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Respect for a family in Elko
by Jessica Carner
Nov 29, 2010 | 825 views | 0 0 comments | 5 5 recommendations | email to a friend | print
Every Thanksgiving since 2002, my thoughts turn to a family in Elko. While I haven’t seen or spoken to any of them in almost 10 years, they are in my mind constantly as the November holiday approaches.

This family lost their 18-year-old son and brother, Josh Nash, when he was killed in a single-vehicle accident between Wells and Elko the morning of Sunday, Nov. 24, 2002, just four days before Thanksgiving. He was survived by his parents, an older sister and a younger brother.

I’m not going to delve into the details of the accident, but I will say it was horrifying for everyone who knew Josh.

I first met Josh, who lived in Spring Creek near Elko, through a mutual friend during my junior year of high school at a rodeo in my hometown of Wells. Josh was a freshman at the time and I will never forget his red hair, freckles and warm smile — or how much he loved his family and friends.

The most impressive quality about Josh was the way he treated others, especially his little brother Kaleb, who I am guessing was about 6 years old at the time.

In the years I attended high school rodeos with Josh, I don’t recall very many days when Kaleb could not be seen running around the rodeo grounds wearing an outfit that matched Josh’s exactly.

I don’t know too many teenagers who would be OK with their younger sibling sporting a matching outfit, but Josh didn’t seem to mind.

Over time, Josh became one of my best friends. I could always count on him to be my dancing buddy when we went out at night and always knew who fed and brushed my horse in my absence (even though he would never admit to doing it).

It made me nervous every time he climbed on the back of a bull, especially those first few rides, but Josh was tough.

That’s why it hit me like a rock the morning a friend who worked at the Twin Falls, Idaho, paper called me (I was living in Moscow, Idaho, at the time) and told me she just received Josh’s obituary.

After the initial shock subsided, the first person I thought about was his mother, who I had recently seen while at wedding near Elko.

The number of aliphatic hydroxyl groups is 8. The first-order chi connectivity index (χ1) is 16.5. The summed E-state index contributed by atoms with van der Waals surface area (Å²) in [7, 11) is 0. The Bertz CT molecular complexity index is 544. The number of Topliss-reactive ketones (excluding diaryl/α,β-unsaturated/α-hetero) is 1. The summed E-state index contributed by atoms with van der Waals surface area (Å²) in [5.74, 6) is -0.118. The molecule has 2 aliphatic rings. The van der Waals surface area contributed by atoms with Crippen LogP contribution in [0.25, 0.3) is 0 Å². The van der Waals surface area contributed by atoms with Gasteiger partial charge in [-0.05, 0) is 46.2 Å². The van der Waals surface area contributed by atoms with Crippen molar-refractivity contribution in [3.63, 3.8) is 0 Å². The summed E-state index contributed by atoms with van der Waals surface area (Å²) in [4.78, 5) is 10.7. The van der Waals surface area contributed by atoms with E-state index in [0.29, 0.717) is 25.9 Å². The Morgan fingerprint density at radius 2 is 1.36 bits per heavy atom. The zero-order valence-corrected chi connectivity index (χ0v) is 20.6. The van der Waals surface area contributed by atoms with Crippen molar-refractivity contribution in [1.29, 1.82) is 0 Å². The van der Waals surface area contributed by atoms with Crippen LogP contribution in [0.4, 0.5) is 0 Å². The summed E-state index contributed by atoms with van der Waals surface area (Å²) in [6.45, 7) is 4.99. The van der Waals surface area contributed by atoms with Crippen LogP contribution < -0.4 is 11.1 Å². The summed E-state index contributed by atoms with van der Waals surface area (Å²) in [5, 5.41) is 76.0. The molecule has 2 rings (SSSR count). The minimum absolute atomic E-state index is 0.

Immediately afterward, I thought of his sweet little brother, who is frozen in my mind as a 6-year-old, even though I realize he is about 18 years old now. I wondered how he would go on without his brother because they loved each other so much, and I worried Josh’s death could be devastating for Kaleb’s future.

A few days ago when I started thinking about the Nash family, I looked Kaleb up on Facebook. I was so happy to see photos of this young man, now in college, who has followed in his brother’s footsteps. I can see from his photos and his postings he loves his family and has turned out to be a lot like Josh.

Later that day, I located a video Josh’s mom, Cindi, made and that was posted on Elko’s Western Folklife Center website. The video is titled “Brothers” and features Cindi reading a poem she wrote about her sons while a slideshow of family photos plays.

The entire poem is beautiful but my favorite part is the end, in which Cindi says, “All I know is these red-headed boys were best buddies from the first time the little one could breathe,” while a picture of Josh holding baby Kaleb flashes on the screen.

Then a live video of the grown up Kaleb walking to the accident site and kneeling next to a cross, which I would imagine still is on the side of the road today, plays as Cindi says, “And the one and only thing that separates them for now is eternity.”

As the video closes, Kaleb looks up at the sky and halfway smiles.

I was inspired by the way this family has handled death with love and support for each other. It reinforces some things I always have believed: Your attitude makes all the difference and a strong family can make it through anything.

I send nothing but thoughts of love and respect to the Nash family this holiday season.

Jessica Carner is a reporter with the Sparks Tribune. She can be reached at
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